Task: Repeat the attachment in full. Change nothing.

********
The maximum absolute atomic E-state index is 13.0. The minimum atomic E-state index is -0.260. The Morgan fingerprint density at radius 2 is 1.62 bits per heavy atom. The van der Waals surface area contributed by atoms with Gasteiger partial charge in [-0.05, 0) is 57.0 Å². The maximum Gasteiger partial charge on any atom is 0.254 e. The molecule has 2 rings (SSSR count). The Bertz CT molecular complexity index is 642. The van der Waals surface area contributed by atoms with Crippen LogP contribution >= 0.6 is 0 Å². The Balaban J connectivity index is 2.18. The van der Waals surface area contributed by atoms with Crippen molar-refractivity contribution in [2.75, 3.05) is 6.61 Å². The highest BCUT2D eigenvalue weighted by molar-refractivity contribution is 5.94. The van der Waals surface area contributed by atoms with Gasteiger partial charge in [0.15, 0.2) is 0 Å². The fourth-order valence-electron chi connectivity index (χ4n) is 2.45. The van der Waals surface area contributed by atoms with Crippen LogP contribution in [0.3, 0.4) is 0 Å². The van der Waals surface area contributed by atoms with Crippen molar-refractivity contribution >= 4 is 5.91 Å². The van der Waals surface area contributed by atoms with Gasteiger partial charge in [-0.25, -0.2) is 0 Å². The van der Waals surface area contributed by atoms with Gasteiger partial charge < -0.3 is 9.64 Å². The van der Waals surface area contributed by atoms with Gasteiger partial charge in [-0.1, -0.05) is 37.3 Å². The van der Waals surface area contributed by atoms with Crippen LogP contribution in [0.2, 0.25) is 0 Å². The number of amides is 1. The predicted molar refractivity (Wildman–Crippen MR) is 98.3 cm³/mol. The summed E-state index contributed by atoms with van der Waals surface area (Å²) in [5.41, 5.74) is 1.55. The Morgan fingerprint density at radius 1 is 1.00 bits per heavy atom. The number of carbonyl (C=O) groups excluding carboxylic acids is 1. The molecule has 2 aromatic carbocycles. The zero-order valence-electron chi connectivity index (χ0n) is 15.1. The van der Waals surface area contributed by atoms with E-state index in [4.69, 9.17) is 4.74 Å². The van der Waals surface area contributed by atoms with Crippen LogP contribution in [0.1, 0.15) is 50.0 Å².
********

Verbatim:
The maximum absolute atomic E-state index is 13.0. The minimum atomic E-state index is -0.260. The Morgan fingerprint density at radius 2 is 1.62 bits per heavy atom. The van der Waals surface area contributed by atoms with Gasteiger partial charge in [-0.05, 0) is 57.0 Å². The maximum Gasteiger partial charge on any atom is 0.254 e. The molecule has 2 rings (SSSR count). The Bertz CT molecular complexity index is 642. The van der Waals surface area contributed by atoms with Crippen LogP contribution >= 0.6 is 0 Å². The Balaban J connectivity index is 2.18. The van der Waals surface area contributed by atoms with Crippen molar-refractivity contribution in [2.75, 3.05) is 6.61 Å². The highest BCUT2D eigenvalue weighted by molar-refractivity contribution is 5.94. The van der Waals surface area contributed by atoms with Gasteiger partial charge in [0.15, 0.2) is 0 Å². The fourth-order valence-electron chi connectivity index (χ4n) is 2.45. The van der Waals surface area contributed by atoms with Crippen LogP contribution in [0.3, 0.4) is 0 Å². The van der Waals surface area contributed by atoms with Crippen molar-refractivity contribution >= 4 is 5.91 Å². The van der Waals surface area contributed by atoms with Gasteiger partial charge in [-0.25, -0.2) is 0 Å². The van der Waals surface area contributed by atoms with Gasteiger partial charge < -0.3 is 9.64 Å². The van der Waals surface area contributed by atoms with Gasteiger partial charge in [-0.1, -0.05) is 37.3 Å². The van der Waals surface area contributed by atoms with Crippen LogP contribution in [0.2, 0.25) is 0 Å². The number of amides is 1. The predicted molar refractivity (Wildman–Crippen MR) is 98.3 cm³/mol. The summed E-state index contributed by atoms with van der Waals surface area (Å²) in [5.41, 5.74) is 1.55. The Morgan fingerprint density at radius 1 is 1.00 bits per heavy atom. The number of carbonyl (C=O) groups excluding carboxylic acids is 1. The molecule has 2 aromatic carbocycles. The zero-order valence-electron chi connectivity index (χ0n) is 15.1. The van der Waals surface area contributed by atoms with E-state index in [4.69, 9.17) is 4.74 Å². The van der Waals surface area contributed by atoms with Crippen LogP contribution in [0.1, 0.15) is 50.0 Å².